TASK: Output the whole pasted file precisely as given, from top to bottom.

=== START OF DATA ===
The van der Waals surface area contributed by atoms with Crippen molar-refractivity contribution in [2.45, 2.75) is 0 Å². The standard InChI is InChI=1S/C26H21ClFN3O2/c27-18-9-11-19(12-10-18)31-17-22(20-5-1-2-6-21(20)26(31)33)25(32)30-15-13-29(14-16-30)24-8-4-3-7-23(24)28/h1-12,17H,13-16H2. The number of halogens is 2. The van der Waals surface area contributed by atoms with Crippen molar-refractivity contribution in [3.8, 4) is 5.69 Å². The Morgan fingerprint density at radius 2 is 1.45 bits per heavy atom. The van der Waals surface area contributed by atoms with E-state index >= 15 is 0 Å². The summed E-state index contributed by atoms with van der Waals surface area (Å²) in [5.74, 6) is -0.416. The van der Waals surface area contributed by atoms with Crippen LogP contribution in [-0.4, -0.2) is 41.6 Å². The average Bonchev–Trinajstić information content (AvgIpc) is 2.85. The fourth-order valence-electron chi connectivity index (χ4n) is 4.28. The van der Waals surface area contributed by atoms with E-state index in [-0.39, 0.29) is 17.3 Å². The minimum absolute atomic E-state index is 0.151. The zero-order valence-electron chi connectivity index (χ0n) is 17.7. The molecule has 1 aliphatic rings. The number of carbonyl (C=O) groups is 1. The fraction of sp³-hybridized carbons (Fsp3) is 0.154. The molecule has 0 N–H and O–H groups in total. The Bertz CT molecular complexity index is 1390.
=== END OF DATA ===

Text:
The van der Waals surface area contributed by atoms with Crippen molar-refractivity contribution in [2.45, 2.75) is 0 Å². The standard InChI is InChI=1S/C26H21ClFN3O2/c27-18-9-11-19(12-10-18)31-17-22(20-5-1-2-6-21(20)26(31)33)25(32)30-15-13-29(14-16-30)24-8-4-3-7-23(24)28/h1-12,17H,13-16H2. The number of halogens is 2. The van der Waals surface area contributed by atoms with Crippen molar-refractivity contribution in [3.8, 4) is 5.69 Å². The Morgan fingerprint density at radius 2 is 1.45 bits per heavy atom. The van der Waals surface area contributed by atoms with E-state index >= 15 is 0 Å². The summed E-state index contributed by atoms with van der Waals surface area (Å²) in [5.74, 6) is -0.416. The van der Waals surface area contributed by atoms with Crippen LogP contribution in [-0.4, -0.2) is 41.6 Å². The average Bonchev–Trinajstić information content (AvgIpc) is 2.85. The fourth-order valence-electron chi connectivity index (χ4n) is 4.28. The van der Waals surface area contributed by atoms with E-state index in [-0.39, 0.29) is 17.3 Å². The minimum absolute atomic E-state index is 0.151. The zero-order valence-electron chi connectivity index (χ0n) is 17.7. The molecule has 1 aliphatic rings. The number of carbonyl (C=O) groups is 1. The fraction of sp³-hybridized carbons (Fsp3) is 0.154. The molecule has 0 N–H and O–H groups in total. The Bertz CT molecular complexity index is 1390.